A Gang of Seven

 Pointing the Way

 Premises

 Two Movements

 Three Sacraments

 Facets of Vital Engagement

 Vital Engagement:
            Life Blood of Trust

 Steps Towards Trust

 Missed Steps

 Unseen Options  

 Justice in Relationships

 

Barbara R. Krasner, PhD
Psychotherapist

Biography                  Touchstones             Defining Moments              Publications

Touchstones

My mother yelled a lot, impervious to her impact on people around her. My father ducked a lot - evading the onslaught, waiting for the fallout to clear, taking no initiative to soothe, confront or calm. I cowered a lot, and took refuge at Aunt Belle’s, my mother’s friend across the street. At six or sixteen, I felt helpless, bewildered, afraid, violated, and intent. My sole strategy was to kneel at my mother’s knee, begging her to talk to my father. The deprived sister of four brothers, my mother felt she never, ever, got her due. My father rarely got his due: He was his mother’s confidant at five, and suddenly lost her to childbirth. A foster child, and step-child in a marriage of convenience, he rarely asked or got much. Any crumb might feed him though he was an industrious man. I was the “adult,” only child, designated to bring my parents joy, now a rescue worker and then an object of hurt disappointment.

Being a buffer kept me safe. I could enjoy alliances, avert conflict, and not have to say what I meant. I was a walking triangle. I used distance to protect myself. I began to yell a lot. Yelling was not my mother’s only activity. When she was good, she was very, very good, but when she was bad.... Yelling was not my only activity either, but sheltering myself led me to a room with no doors. Life was shallow, routine, boring, and constrained. I thought I had done it all: Marriage, children, friends, income, a house, travel, a vacation home - and a lot of things to do. They were not enough. I was not enough. There had to be something more.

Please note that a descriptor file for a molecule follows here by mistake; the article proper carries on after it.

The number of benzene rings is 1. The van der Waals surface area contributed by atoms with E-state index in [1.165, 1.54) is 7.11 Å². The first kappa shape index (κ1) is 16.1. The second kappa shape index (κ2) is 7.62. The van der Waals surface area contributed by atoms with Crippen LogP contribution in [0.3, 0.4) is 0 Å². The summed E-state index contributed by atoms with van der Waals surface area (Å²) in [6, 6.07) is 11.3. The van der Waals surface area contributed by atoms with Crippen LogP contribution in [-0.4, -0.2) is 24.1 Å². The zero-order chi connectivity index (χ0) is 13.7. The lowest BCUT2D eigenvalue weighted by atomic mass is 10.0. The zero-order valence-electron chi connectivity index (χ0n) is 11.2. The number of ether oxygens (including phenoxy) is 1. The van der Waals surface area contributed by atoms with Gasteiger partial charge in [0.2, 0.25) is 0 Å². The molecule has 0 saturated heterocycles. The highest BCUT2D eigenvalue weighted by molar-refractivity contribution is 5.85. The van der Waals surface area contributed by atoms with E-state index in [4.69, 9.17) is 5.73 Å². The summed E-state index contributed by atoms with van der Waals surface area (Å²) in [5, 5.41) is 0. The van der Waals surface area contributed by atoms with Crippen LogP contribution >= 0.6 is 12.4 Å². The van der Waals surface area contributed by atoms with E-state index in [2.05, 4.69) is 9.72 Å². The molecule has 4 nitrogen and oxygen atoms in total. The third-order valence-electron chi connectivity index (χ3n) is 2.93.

I searched with a vengeance. I lost interest in routine tasks, indifferent to how they were done or who would do them. I searched without apology or design. I had to grasp what I was looking for. I tested a lot. I took risks and played it safe. I went to Selma on Black Monday because I couldn’t stay behind. I clutched a friend’s rosary to see me through my first plane ride. I went to North Carolina for sit-ins and landed in jail. My husband and I drove to Boston and back every Wednesday for ten weeks to hear ministers, rabbis, priests and religious talk, really talk to each other. I needed to learn who I was. David and I drove to Union Seminary in New York each week to hear Abraham Heschel speak of Jewish ethics and mysticism; and to learn how to talk to each other again.

I followed Maury Friedman to Pendle Hill, a Quaker Study Center in Swarthmore, Pennsylvania. For a year I heard him tell Hasidic tales, and elicit student response. I sat silent the entire time. I worked for Clergy and Lay Advocates for Hospital Abortion Performance at Judson Church in Greenwich Village for six months. Its pastor, Howard Moody, wanted to identify the “angriest woman in America” to fill the job. That was me. The task was to gadfly New York hospitals to avail legal abortions to minorities, the young, the uneducated, the poor.

Then I went to Jerusalem to learn more about Miriam of Nazareth, and why my affinity for her. I knocked on the doors of academics to tell me what they knew. They seemed reluctant to acknowledge Mary and Elizabeth as Jewish women. I pursued David Flusser, Jewish convert and renowned scholar of Second Commonwealth Judaism at Hebrew University. He invited me to his home, reviewed my dissertation, and asked me what I believed. I wandered into the homes of Arabs who shared their time and coffee with me. I wandered into convents where nuns fed and embraced me. I knocked on the door at the Church of St. John the Baptist. A priest called down from an upstairs window to ask me why I was there. I told him I didn’t know, but he let me in. He watched me kneel and asked why I made no sign of the cross. I said I didn’t know why I was kneeling at all. `

In time anger softened, fears faded, compassion surfaced, freedom emerged. Life became rooted in timelessness. Judgment, blame and “guilt” impacted me less. Lines could be crossed. I could make myself known. I could imagine merit in those who opposed me. I could initiate, engage, and wonder what was just. I was entitled to choose.

Angels blessed my way: Howard Moody, Marjorie Penny, Richard Taylor, Paul Washington, Charlotte Meacham, Alex Shapiro, Paul Chapman, Margaret Cotroneo, Abraham Heschel, Lillian Miller, Ivan Boszormenyi-Nagy, Maurice Friedman, and Martin Buber whose living presence I meet every day.

I was not alone.